The Megabus, catching on as a low-cost way to travel, was an economical, if not always relaxing, ride to Chicago and back .
Passengers board the Megabus at Union Station in Chicago. Tickets for the Megabus range from $1 to $40 depending on availability and when you book. The 56 passengers in Chicago were boarding a single-deck bus, but many of routes now use 76-seat double-deck coaches.
As I waited to board the Megabus for a red-eye trip from Minneapolis to Chicago the other day, I couldn't help but flash back to my dreaded marching band tour in high school: 40 hours on a coach bus from Minnesota to San Diego.
Passengers crowded like sardines into printed blue seats, trying to shield themselves from the too-cold air conditioning blowing from the vents.
I waited by a parking garage on the University of Minnesota campus for about 20 minutes before my bus came. The wait was pleasant enough on a cool July night, but I imagined what a similar wait would be like on a snowy, windy day in February.
When the bus pulled up it was mostly full, having picked up most of its passengers at the 4th Street stop in the Warehouse District. The Megabus-ers made up a mosaic of the cities: young, old, white, black, families, couples, all part of a growing population opting for budget travel in times of skyrocketing fuel costs.
Flights to Chicago can run more than $500 on Expedia.com. And gas for my 1988 Volvo wagon would be about $100 each way.
Atop that was the added risk in driving a 20-year-old-car more than 800 miles.
Cost for my Megabus ticket: $15 to Chicagoland, $30 for the ride back. My cheap outbound seat was for the Tuesday red-eye bus (10:30 p.m. to 6:30 a.m.), the other for the Sunday afternoon return -- a peak travel time.
Dale Moser, president of Coach USA/Megabus.com, said ridership has increased right along with rising fuel costs and airline ticket prices. June 2008 ticket sales were up one-third over 2007 for the Minneapolis route, he said.
Just 56,000 people rode the Megabus to and from Minneapolis in 2006 when the service began, Moser said. Last year, 125,000 rode the bus, and 75,000 have ridden so far this year.
Since Megabus opened its Minneapolis route, gasoline prices have increased 57 percent, but ticket prices on Megabus.com remained fixed. Moser said the top fares have remained a bargain, and the company still reserves some $1 seats on every bus.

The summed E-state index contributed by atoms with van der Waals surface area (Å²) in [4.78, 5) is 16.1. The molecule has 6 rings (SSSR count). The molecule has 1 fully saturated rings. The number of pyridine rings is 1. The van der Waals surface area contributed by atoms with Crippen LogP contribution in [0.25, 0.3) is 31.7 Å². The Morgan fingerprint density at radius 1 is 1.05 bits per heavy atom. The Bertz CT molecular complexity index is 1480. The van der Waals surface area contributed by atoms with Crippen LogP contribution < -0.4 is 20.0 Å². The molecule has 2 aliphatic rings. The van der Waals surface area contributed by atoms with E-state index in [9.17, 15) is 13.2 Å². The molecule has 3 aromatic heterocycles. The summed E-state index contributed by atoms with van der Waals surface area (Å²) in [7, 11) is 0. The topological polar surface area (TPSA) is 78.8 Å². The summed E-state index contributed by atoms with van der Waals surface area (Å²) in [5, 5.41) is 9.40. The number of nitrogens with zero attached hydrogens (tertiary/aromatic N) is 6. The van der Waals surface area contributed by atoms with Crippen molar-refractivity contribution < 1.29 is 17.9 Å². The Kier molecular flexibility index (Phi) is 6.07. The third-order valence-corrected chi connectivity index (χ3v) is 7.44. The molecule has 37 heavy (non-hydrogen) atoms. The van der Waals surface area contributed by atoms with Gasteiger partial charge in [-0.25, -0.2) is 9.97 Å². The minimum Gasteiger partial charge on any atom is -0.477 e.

And Megabus has no plans to add fuel surcharges or baggage fees as have the airlines. "We're growing at such a fast pace that [it] is well outdistancing the additional cost of fuel," Moser said.
Some tolerance required
The Megabus certainly has its ups and downs. The noises and reading lights were easy enough to block out with the aid of headphones, earplugs and a silk eye pillow. But as Jean Paul Sartre said in his play "No Exit," "Hell is other people." The bus offers no way to escape from the intrusive smells of other passengers: the floral scented hand cream, a last cigarette, a late-night deep-fried snack and its unfortunate aftereffects.
But those irritants faded quickly and the jostle of traveling put me to sleep about half an hour into the trip. I wasn't so lucky on the trip back. The daylight kept me awake, so there was no escaping the irritation of city gridlock, which stalled the trip by more than an hour. On the up side, I had the companionship of several friends from the journalism convention I had attended.
In Madison, Wis., we let off about a third of the passengers, so we all had some room to spread out. But that was little comfort on the long, boring drive through Wisconsin farmland.
The buses I rode were full to capacity when they left their origination points, as they are on about 90 percent of the routes, according to Moser.
He said Megabus.com serves three main groups: college students and young professionals, middle-age women and retirees. The Sunday passengers resembled those demographics more than my Tuesday trip, which included more families.
Moser acknowledged a shift in clientele, driven by the tighter economy: "It's not just gas that's up, everything's up."
Megabus uses the newest and most fuel-efficient buses on the road.
Double-decker buses offer free videos, and Moser said free Wi-Fi will be offered soon.
The Blaupunkt video screen was lost on me, though. I associate the brand with ostentatious, high-end car stereos. I had no desire to watch "The Inside Man" into the wee hours. And, despite the available headphone jacks, I couldn't escape from the soundtrack, which blared through the bus' main speakers.
Even so, I was fairly impressed by the Megabus. The bus stops were bare but well lit and seemed safe. The seats were tolerable. And, for less than half a tank of gas, I made it to Chicago and back in one piece.
Emma L. Carew • 612-673-7405